The Atlantic Is Accused of Stealing a Freelancer’s Work, Denying Him Payment and Credit

Dean Sterling Jones says higher-ups at the Atlantic have ignored his emails requesting credit for his contributions to a March 2019 piece

Last Updated: January 11, 2021 @ 7:37 AM

The Atlantic is being accused by freelancer Dean Sterling Jones of stealing his work and denying him adequate credit — and payment — for his writing and research.

In a Sunday post on his personal website titled, “The Atlantic Stole My Work,” Jones said editors at the publication have “refused” to give him byline credit in spite of the inclusion of “whole sentences and paragraphs from a freelance pitch” he sent then-reporter Natasha Bertrand. TheWrap has reviewed his draft and the Atlantic’s story and found 11 similarities, including instances of the exact same wording used by Jones. The article in question, “The Enigmatic Russian Paying Maria Butina’s Legal Bills,” was published on March 20, 2019, less than two weeks after he sent his pitch and draft to Bertrand. A link to his blog’s version of the story was added in an update to the article after its original publication, but he feels that is not sufficient credit for the writing, research and structure he provided.

In the fall and winter of 2020, Jones escalated his complaint, sending a request for more credit and a freelance fee to editor-in-chief Jeffrey Goldberg and Atlantic Media’s vice chairman Peter Lattman, but got no further resolution beyond the link to his blog being added.

A representative for the Atlantic told TheWrap Sunday, “In this story, our reporter cited her source’s scoop, as is our standard.” Politico, where Bertrand now works, backed her Sunday, too, with a spokesperson telling TheWrap she “is a terrific journalist with a track record of breaking big and important stories.”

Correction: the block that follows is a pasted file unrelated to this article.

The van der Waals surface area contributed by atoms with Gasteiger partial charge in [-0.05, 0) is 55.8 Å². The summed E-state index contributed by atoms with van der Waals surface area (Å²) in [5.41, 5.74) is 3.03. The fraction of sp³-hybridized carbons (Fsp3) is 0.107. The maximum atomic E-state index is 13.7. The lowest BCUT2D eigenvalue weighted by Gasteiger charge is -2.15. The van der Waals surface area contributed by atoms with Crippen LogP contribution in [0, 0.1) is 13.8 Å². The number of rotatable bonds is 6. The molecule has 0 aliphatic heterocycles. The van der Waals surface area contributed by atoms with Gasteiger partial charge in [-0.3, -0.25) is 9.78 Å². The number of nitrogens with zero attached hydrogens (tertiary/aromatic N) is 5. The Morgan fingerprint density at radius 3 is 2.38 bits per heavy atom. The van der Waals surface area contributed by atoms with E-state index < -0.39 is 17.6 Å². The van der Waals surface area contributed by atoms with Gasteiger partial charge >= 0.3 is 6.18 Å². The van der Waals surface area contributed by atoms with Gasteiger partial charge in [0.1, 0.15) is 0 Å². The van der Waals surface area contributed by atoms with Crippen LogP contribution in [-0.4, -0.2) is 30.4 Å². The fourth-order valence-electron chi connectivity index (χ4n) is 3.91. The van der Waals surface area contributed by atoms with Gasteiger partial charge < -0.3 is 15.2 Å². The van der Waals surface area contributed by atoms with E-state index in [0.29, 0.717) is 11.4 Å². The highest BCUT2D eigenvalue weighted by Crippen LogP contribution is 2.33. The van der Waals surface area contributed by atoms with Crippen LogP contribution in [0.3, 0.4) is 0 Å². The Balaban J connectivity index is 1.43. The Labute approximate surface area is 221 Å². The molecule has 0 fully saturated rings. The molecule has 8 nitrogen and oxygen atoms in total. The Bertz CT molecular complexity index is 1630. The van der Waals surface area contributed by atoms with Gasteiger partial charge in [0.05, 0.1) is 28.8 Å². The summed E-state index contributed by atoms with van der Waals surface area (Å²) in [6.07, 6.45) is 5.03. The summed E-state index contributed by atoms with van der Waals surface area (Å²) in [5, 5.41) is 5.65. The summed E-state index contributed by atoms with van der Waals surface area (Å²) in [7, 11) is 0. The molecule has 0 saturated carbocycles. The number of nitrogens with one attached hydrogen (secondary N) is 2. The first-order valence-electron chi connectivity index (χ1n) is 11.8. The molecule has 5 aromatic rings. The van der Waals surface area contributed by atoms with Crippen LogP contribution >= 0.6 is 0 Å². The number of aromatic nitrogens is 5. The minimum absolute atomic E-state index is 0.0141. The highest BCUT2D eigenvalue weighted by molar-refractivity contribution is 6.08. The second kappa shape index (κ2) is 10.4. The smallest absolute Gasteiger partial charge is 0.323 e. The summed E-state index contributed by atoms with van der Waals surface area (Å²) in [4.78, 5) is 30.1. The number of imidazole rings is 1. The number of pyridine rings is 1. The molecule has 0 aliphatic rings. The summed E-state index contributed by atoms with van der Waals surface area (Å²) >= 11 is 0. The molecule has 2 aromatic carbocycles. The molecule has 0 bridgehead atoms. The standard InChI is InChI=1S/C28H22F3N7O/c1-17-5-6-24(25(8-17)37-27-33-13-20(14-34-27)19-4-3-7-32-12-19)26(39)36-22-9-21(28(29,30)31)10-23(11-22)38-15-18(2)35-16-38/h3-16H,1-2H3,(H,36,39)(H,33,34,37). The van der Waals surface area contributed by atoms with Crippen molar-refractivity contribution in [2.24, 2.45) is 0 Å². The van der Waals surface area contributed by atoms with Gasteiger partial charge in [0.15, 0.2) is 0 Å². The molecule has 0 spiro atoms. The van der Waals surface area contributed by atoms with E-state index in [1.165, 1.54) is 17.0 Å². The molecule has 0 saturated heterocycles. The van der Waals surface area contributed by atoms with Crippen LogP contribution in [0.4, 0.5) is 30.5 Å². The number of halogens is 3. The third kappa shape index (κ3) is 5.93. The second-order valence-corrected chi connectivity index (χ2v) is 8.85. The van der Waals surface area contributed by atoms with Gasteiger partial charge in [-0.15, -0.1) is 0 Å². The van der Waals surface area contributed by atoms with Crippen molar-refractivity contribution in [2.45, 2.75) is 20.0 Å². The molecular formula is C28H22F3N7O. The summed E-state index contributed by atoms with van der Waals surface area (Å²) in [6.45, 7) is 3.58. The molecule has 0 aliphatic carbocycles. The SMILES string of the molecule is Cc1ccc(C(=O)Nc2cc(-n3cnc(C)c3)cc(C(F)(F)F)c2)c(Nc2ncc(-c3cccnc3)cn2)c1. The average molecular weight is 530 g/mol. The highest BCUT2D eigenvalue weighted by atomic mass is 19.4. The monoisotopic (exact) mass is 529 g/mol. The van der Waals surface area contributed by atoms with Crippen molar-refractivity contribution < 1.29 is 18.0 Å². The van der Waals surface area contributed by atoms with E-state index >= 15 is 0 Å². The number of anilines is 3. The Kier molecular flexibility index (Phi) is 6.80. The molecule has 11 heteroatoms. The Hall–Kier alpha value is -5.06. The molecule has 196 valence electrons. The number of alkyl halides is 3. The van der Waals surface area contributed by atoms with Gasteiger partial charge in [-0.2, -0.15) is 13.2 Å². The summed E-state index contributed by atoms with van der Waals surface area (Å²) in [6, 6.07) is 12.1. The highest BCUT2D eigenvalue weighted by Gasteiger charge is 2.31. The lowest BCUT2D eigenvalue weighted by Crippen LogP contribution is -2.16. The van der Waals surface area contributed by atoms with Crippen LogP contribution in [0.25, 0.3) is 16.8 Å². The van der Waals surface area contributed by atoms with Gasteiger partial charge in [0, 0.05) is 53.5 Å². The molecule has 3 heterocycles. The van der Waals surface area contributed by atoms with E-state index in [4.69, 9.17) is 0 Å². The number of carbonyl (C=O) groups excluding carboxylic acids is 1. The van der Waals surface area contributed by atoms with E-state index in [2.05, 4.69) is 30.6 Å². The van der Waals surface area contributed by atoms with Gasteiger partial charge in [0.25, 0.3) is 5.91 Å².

“We’re proud to have her on our team,” they added.

In a March 11, 2019 email reviewed by TheWrap, Bertrand told Jones a co-byline credit wouldn’t “be a problem,” though the Atlantic didn’t “usually pay for them.” She said she was “trying to see whether [they would] make an exception” for Jones. The day of their exchange, according to Jones, he gave Bertrand access to a Google Doc containing his draft and research. He wrote on his blog that he also put her in contact with Russian businessman Alexander Ionov, the subject of the story. Ionov had agreed, Jones said, to speak to him on the record for a piece.

In another email reviewed by TheWrap, Bertrand told Jones on March 20, 2019, that the outlet would be publishing the story later in the day without his byline, a development that seemed to surprise her and for which she said she was “really sorry.” Jones quickly posted his own story on his blog in an effort to retain some credit. He then lobbied for a link to his blog to be included on the Atlantic’s site. The link was added after publication on March 20, 2019.

Jones provided TheWrap with comparisons of the Google Doc draft and the March 20, 2019 article. The screenshots of his draft are time-stamped and dated March 11 to March 16, 2019. In total, there are 11 similarities identified in the comparisons. In some instances, Jones’ exact wording appeared in the article, while in others, points he made were included with slightly different wording. On Nov. 1, 2020, Jones sent the side-by-side comparisons to Goldberg, asking for a co-byline and freelance fee in an email reviewed by TheWrap. He received no response.

Ultimately, he forwarded his request to Lattman, who replied on Dec. 17, 2020 that he had “forwarded this to the appropriate people.” He told Jones they were “looking into it,” but did not reply to a follow-up email.